Role of Cryptocurrencies in Financing Russia’s ‘Hybrid’ Wars
Myrotvorets, a controversial independent Ukrainian website that claims to track persons threatening Ukraine’s security, has called on the authorities in Kyiv to investigate Russia’s alleged use of cryptocurrencies (via the WEX digital currency exchange platform) to fund subversive activities potentially in support of one of the candidates in Ukraine’s presidential runoff election, scheduled for April 21 (Facebook.com/Myrotvorets4world, April 8). Myrotvorets contends that, on February 25, it obtained an e-mail written by Andrey Pinchuk and addressed to the “beneficiary owner of the WEX exchange,” Dmytro Khavchenko, who resides in Crimea. While the specific presidential campaign–related allegations pertaining to this incident should be treated with utmost scrutiny, the news nevertheless sheds light on Moscow’s apparent use of digital currencies to fund its ongoing “hybrid” (New Generation) war against Ukraine and possibly in other Eurasian conflicts.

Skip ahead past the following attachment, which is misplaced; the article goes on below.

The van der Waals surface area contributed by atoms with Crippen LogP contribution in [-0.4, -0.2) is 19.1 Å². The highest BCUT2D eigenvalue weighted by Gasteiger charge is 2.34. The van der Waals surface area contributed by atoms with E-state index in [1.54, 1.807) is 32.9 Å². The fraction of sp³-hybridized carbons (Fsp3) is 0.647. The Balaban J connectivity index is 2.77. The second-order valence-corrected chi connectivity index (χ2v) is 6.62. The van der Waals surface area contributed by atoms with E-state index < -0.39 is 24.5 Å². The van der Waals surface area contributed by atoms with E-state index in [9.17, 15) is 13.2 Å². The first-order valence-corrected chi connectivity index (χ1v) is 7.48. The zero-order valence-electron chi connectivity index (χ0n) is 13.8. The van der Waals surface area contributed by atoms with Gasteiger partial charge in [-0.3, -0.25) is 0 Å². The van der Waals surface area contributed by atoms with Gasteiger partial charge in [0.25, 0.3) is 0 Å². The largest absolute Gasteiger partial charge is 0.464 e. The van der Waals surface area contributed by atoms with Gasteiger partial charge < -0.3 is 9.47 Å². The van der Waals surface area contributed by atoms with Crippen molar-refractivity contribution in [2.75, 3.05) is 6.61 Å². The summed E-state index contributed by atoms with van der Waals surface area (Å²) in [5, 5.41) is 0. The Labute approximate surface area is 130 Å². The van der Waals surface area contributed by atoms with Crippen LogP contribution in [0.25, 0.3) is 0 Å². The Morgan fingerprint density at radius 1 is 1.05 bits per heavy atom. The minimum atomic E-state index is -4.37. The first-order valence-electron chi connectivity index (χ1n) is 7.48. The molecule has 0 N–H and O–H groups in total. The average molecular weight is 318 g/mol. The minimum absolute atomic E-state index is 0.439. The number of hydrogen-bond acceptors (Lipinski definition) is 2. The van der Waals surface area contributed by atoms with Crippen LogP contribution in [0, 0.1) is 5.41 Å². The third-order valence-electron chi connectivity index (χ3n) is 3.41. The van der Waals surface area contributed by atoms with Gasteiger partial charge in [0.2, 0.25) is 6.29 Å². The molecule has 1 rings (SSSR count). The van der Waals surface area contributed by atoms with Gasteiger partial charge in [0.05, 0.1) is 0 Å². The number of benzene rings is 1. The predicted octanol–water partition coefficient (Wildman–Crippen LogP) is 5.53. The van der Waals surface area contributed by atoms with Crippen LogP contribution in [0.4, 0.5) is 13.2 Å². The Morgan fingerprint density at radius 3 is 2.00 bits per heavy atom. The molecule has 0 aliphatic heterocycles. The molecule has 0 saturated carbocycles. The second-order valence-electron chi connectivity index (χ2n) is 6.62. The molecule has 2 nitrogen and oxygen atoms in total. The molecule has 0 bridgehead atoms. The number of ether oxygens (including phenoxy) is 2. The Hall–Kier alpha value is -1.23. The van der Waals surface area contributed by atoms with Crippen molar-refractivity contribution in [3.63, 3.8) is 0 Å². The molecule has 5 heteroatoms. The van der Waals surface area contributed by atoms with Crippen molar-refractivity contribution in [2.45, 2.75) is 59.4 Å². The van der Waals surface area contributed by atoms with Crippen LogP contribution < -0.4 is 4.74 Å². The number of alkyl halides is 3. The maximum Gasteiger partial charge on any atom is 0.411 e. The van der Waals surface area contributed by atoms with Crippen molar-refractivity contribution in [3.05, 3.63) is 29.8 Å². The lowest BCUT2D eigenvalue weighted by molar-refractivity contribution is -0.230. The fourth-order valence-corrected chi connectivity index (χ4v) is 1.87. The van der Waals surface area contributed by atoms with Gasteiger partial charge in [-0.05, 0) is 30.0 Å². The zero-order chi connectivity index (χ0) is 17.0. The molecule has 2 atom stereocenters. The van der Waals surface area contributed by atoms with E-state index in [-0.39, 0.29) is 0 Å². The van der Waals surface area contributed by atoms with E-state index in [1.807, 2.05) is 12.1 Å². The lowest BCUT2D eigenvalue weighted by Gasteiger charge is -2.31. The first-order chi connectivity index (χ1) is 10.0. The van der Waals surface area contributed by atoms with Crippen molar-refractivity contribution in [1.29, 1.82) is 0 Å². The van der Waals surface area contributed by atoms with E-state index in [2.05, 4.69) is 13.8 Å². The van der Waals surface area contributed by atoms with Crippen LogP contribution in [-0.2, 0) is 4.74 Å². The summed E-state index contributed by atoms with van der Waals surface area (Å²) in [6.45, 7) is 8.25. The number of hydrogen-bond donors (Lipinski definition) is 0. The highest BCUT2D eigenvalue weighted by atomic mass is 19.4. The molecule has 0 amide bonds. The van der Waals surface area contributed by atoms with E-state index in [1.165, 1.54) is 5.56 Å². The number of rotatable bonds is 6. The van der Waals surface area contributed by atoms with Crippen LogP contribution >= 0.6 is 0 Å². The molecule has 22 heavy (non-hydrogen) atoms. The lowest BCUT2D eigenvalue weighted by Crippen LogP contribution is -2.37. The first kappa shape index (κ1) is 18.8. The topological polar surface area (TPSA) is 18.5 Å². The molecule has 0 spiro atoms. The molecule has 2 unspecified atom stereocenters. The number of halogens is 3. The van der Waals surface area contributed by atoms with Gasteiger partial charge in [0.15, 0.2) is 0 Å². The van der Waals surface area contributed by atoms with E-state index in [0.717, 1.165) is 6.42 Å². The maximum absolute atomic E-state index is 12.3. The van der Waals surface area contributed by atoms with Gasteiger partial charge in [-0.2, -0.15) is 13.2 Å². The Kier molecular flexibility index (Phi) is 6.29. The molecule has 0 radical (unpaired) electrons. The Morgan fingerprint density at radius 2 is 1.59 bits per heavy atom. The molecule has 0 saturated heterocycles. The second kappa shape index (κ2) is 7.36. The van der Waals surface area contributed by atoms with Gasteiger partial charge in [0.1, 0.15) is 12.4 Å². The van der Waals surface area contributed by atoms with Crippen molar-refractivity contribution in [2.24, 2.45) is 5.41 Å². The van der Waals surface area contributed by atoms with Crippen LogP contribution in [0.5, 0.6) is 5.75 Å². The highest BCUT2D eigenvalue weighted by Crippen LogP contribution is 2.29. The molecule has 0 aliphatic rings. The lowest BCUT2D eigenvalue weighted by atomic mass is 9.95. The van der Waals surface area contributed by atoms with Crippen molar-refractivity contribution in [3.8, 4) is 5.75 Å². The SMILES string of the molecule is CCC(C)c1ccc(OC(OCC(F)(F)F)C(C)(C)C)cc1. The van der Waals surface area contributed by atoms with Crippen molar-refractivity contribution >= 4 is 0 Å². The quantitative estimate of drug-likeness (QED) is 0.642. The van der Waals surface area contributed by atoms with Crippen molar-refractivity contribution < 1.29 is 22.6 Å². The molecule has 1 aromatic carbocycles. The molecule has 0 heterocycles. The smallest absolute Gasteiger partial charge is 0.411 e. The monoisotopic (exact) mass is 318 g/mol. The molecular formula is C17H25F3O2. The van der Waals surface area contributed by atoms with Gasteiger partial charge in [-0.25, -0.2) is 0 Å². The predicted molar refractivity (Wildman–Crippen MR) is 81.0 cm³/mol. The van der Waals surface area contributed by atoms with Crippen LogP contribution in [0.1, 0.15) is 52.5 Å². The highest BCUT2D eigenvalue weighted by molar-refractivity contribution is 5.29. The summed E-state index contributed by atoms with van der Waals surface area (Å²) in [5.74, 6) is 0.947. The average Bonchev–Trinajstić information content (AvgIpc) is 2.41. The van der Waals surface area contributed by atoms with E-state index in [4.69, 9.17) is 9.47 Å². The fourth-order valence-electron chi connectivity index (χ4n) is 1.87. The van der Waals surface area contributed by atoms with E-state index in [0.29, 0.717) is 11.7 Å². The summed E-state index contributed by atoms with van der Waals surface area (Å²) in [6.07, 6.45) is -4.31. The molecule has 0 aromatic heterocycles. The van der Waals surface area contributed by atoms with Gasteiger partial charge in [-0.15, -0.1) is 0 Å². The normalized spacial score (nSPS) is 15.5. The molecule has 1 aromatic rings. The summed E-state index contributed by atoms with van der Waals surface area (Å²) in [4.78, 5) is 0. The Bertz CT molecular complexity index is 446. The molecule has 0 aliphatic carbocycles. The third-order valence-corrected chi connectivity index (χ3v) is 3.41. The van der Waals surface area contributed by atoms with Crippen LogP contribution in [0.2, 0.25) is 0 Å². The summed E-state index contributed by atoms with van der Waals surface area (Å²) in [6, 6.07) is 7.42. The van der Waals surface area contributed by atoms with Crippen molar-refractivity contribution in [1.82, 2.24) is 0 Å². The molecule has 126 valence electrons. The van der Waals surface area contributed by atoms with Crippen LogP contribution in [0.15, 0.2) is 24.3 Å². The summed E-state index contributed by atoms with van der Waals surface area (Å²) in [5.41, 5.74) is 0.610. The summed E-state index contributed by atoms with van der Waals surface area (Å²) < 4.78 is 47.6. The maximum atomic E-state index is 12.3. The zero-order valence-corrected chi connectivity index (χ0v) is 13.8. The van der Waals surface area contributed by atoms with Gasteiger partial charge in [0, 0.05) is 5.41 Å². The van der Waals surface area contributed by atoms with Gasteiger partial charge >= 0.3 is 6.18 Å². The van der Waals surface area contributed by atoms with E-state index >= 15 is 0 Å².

The first named figure in the Myrotvorets allegation, Andrey Pinchuk, served as the initial “minister of state security” of the Moscow-backed self-declared Donetsk People’s Republic (DPR), from July 2014 through February 2015, and is one of the founders of the Donbas Volunteers Union (News24today.info, March 24, 2017). Pinchuk previously worked for the “security ministry” of the separatist Moldovan region of Transnistria. And after his high-level role in separatist Donetsk, he headed Rostec Corporation’s Security Department in Moscow. Pinchuk personally asserts that he has retired from the Russian Federal Security Service (FSB) (Moskovsky Komsomolets, June 4, 2017), although Myrotvorets refers to him as an “undercover FSB officer.”
The second person of interest is the alleged beneficiary owner of the WEX crypto exchange, Dmytro Khavchenko (a.k.a. Moryachok). He purchased the once highly popular crypto exchange BTC-e in the second half of 2018, in his daughter’s name, and subsequently renamed this exchange WEX to avoid sanctions. A year earlier, the United States’ Federal Bureau of Investigation (FBI) had seized BTC-e servers in a case related to cybercrime and money laundering (RBC, July 4, 2018). Reportedly, the notorious hacker group Fancy Bear (believed to be linked to Russian military intelligence) had also been using this exchange (RBC, December 13, 2017).